22nd November 2019 - 22nd March 2020


Continuing their interest from a decade ago, Phaophanit and Oboussier present Never real historians, always near poets, a newly commissioned video projection installation for the Biennale. The project is an exploration of memory and identity and expands from the personal to the collective. The work centres on the different decisions made by members of Phaophanit’s family following a regime change in Laos in 1975; some of them fled to France while others remained in Laos. The artists filmed their footage and interviews in Sawannakhet in Laos and in St. Denis, a northern suburb of Paris. Not only do they retrace the connection between older family members who have not met in decades, they also encapsulate the landscape and soundscape of their distinct inhabitancies. Using a dual-channel video projection to draw connections and create dialogue, the artists employ their intuitive practice to create a visual poem. The work explores the meaning of ‘home,’ ‘nationality’ and ‘ethnicity’ as well as what it means to create an identity as a citizen in a globalised world.

- Vipash Purichanont, Curator


Editor & Composer - Savanh Phaophanit

Narrator - Reman Sadani

Voice Capture - Kathryn MacCorgarry Gray

Special thanks to our facilitators & guides - Pae, Sack & Chanthila


Framer Framed

IJpromenade 2
1031 KT, Amsterdam
The Netherlands

Opening: Saturday 15 September, 17:00
Symposium: Sunday 16 September, 12:00 – 16:45

Curator: Annie Jael Kwan
Artists: Korakrit Arunanondchai, Noel Ed De Leon, Ho Rui An, Vong Phaophanit & Claire Oboussier, Amy Lee Sanford, Sim Chi Yin, Erika Tan, Sung Tieu, Tuan Mami, Vandy Rattana, Boedi Widjaja, Sau Bin Yap

The Call Of Things 2018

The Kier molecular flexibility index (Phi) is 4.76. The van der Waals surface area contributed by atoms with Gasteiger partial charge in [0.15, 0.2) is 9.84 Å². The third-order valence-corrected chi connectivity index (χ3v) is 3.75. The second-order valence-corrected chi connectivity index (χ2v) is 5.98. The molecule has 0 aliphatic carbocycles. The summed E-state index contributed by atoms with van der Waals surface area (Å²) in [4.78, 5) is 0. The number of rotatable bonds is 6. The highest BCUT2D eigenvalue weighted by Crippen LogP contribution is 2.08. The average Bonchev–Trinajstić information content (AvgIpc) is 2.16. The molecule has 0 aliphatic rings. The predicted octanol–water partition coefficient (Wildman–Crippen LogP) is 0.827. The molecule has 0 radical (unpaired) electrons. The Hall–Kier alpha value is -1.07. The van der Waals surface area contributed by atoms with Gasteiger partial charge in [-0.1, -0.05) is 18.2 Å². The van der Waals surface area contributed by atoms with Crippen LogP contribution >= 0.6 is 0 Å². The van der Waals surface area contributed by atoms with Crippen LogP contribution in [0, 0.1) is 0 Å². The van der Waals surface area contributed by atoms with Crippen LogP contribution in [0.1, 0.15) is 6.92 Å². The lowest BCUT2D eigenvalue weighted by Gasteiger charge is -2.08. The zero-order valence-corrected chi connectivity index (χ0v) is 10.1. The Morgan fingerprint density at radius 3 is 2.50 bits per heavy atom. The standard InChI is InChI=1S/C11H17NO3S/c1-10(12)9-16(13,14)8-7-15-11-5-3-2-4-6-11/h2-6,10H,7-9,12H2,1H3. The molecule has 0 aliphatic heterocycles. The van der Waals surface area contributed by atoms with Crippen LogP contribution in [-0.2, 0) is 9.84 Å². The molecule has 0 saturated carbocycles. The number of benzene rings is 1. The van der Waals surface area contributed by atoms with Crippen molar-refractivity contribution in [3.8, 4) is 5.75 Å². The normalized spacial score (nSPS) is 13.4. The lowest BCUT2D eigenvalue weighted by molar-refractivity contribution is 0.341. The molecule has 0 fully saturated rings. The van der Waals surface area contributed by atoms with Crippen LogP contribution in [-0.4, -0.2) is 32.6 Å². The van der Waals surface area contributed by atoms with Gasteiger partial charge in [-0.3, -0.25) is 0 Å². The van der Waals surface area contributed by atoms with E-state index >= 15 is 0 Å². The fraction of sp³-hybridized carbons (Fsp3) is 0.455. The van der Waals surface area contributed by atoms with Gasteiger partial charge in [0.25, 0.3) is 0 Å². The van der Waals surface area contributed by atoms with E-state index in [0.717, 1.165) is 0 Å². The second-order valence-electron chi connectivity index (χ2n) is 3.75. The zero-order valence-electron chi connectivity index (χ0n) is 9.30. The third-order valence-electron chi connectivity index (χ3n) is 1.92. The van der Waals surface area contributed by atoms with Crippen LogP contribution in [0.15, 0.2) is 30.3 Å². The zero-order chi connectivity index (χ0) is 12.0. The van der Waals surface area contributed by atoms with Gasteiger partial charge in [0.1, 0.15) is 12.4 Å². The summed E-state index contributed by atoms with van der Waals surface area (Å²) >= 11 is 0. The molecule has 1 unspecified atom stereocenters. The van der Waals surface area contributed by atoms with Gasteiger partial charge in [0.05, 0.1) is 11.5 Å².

Competition winners for Fen Court Public Art Commission, 10 Fenchurch Ave. London. 14m x 13m Ultra 4K LED Video work with Soundscape. In collaboration with Eric Parry Architects. Commissioned By Assicurazioni Generali Group.

Free entry

2018 Asia Project: How Little You Know About Me

The National Museum of Modern and Contmeporary Art, Korea (MMCA) presents 'How Little You Know About Me', the first in MMCA's 2018-19 exhibition series revolving around the keyword 'Asia'.

Public Lecture and Film Screening at Silpakorn University - March 2018

Talk and film screening of 'All that's solid melts into air (Karl Marx)' followed by crit sessions with MA and BA students. 
Silpakorn University, Nakornpathom Province, Bangkok.

Thailand Biennale 2018

The Office of Contemporary Art and Culture (OCAC), Ministry of Culture in Bangkok, is organising the First Thailand Biennale which will launch in November 2018. The Biennale, themed 'Edge Of The Wonderland', will be staged outdoors across a range of natural sites in Krabi, Thailand.

Vong and Claire have been invited to paticipate in the biennale and will be comissioned to produce a new site-specific work that responds to both the theme, the environment and the natural landscape.


Public Lecture and Film Screening

SOAS - University Of London - Wednesday 29th November 2017
Wolfson Lecture Theatre, Paul Webley Wing, Senate House


Dream House

Dream House was inaugurated in June 2017.
Toronto, Canada.


Art Monthly - The Missing Issue

'What takes place without taking place' was commissioned for 'Art Monthly The Missing Issue 1978-2017'

download the missing issue:



Mekong - New Mythologies Exhibition

At the Pao Galleries, Hong Kong Arts Centre


In Other Words

Vong and Claire have been selected to create In Other Words, a site responsive artwork in collaboration with Eric Parry Architects for their new Cambridge Assessments HQ Building. Cambridge University, UK.



Exhibition: 2nd May – 26th June 2015

Claire and Vong exhibited it is as if at Block 336 Gallery in Brixton, London. Launched 1st May 2015 this is a new video installation work conceived in collaboration with Wellcome Trust fellow Professor Roger Kneebone of Imperial College London. Supported by The Wellcome Trust.




Dream House

Dream House has recently been installed in downtown Toronto. Feb 2015.

Watch the installation video:

Sarah Keenlyside (Inkblot Media)